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U.S. Schools Urged To End Use Of Corporal Punishment

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In a letter to governors and state superintendents, the U.S. Secretary of Education is urging schools to end the use of corporal punishment. In a letter to governors and state superintendents, the U.S. Secretary of Education is urging schools to end the use of corporal punishment.
OKLAHOMA CITY -

In a letter to governors and state superintendents, the U.S. Secretary of Education is urging schools to end the use of corporal punishment.

Calling the practice, "harmful and ineffective", Secretary John King Jr. said in the letter sent on Tuesday it is "difficult for a school to be considered safe or supportive if its students are fearful of being physically punished" and telling school administrators physical discipline has “no place in public schools.”

However, according to the U.S. Department of Education, 22 states still use physical punishment where it's seen as a tradition and an effective way to handle unruly children as young as 4-years-old.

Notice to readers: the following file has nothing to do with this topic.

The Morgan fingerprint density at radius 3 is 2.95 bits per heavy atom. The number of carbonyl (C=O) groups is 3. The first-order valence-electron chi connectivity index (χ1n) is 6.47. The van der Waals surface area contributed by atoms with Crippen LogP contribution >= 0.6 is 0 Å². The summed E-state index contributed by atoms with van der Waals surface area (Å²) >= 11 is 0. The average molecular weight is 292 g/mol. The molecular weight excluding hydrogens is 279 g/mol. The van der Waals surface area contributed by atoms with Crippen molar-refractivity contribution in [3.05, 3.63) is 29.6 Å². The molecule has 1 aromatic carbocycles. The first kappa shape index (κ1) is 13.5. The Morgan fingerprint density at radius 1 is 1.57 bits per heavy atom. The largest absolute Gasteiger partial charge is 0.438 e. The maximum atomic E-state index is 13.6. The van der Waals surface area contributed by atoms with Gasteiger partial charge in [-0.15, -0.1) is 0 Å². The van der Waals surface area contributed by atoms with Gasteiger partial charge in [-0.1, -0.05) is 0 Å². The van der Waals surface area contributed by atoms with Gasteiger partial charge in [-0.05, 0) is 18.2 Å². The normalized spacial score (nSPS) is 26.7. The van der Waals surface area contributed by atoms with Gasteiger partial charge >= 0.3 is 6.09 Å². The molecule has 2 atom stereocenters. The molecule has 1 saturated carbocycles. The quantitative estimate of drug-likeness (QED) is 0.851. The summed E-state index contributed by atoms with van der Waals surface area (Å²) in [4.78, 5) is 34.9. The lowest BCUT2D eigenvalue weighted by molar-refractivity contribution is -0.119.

While the states in which the method discipline is legally allowed range from the upper west to the northeast to the deep south, the use of corporal punishment is most commonly used in the South, specifically Arkansas to Georgia.

In Oklahoma, the most common form of corporal punishment is spanking or paddling. While the state's two largest districts, Tulsa and Oklahoma City, have outlawed its use smaller and more rural school districts still reach for the paddle for punishment.

According to research from one state nonprofit, 587 schools still physically disciplined Oklahoma students.

In his letter, King said physical punishment creates aggressive behavior and lower academic performance, the same behavior it's meant to punish. It's also used more often, against students of color and those with disabilities. That trend follows other forms of non-corporal punishment, like suspension or expulsion as well.

The letter is only a suggestion and in Oklahoma corporal punishment is explicitly protected by law saying its use must be left up to districts. That means unless there's a widespread change, corporal punishment may be here to stay in the Sooner state.

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